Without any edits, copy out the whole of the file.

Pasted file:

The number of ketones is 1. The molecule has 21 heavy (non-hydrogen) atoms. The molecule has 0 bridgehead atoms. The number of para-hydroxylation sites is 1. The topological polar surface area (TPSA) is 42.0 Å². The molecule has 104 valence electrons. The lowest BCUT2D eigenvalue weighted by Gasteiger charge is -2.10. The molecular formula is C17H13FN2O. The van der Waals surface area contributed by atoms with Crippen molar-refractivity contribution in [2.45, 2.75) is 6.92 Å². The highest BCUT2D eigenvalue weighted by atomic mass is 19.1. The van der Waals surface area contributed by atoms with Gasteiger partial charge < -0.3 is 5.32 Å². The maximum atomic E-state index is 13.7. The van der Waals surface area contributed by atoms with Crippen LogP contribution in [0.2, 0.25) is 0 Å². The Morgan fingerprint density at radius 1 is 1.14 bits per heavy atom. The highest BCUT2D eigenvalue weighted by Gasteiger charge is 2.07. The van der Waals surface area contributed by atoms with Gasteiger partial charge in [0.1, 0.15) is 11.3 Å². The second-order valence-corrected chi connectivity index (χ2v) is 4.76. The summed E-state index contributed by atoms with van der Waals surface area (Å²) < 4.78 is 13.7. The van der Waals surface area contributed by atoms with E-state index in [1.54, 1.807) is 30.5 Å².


The number of ketones is 1. The molecule has 21 heavy (non-hydrogen) atoms. The molecule has 0 bridgehead atoms. The number of para-hydroxylation sites is 1. The topological polar surface area (TPSA) is 42.0 Å². The molecule has 104 valence electrons. The lowest BCUT2D eigenvalue weighted by Gasteiger charge is -2.10. The molecular formula is C17H13FN2O. The van der Waals surface area contributed by atoms with Crippen molar-refractivity contribution in [2.45, 2.75) is 6.92 Å². The highest BCUT2D eigenvalue weighted by atomic mass is 19.1. The van der Waals surface area contributed by atoms with Gasteiger partial charge < -0.3 is 5.32 Å². The maximum atomic E-state index is 13.7. The van der Waals surface area contributed by atoms with Crippen LogP contribution in [0.2, 0.25) is 0 Å². The Morgan fingerprint density at radius 1 is 1.14 bits per heavy atom. The highest BCUT2D eigenvalue weighted by Gasteiger charge is 2.07. The van der Waals surface area contributed by atoms with Gasteiger partial charge in [0.1, 0.15) is 11.3 Å². The second-order valence-corrected chi connectivity index (χ2v) is 4.76. The summed E-state index contributed by atoms with van der Waals surface area (Å²) < 4.78 is 13.7. The van der Waals surface area contributed by atoms with E-state index in [1.54, 1.807) is 30.5 Å².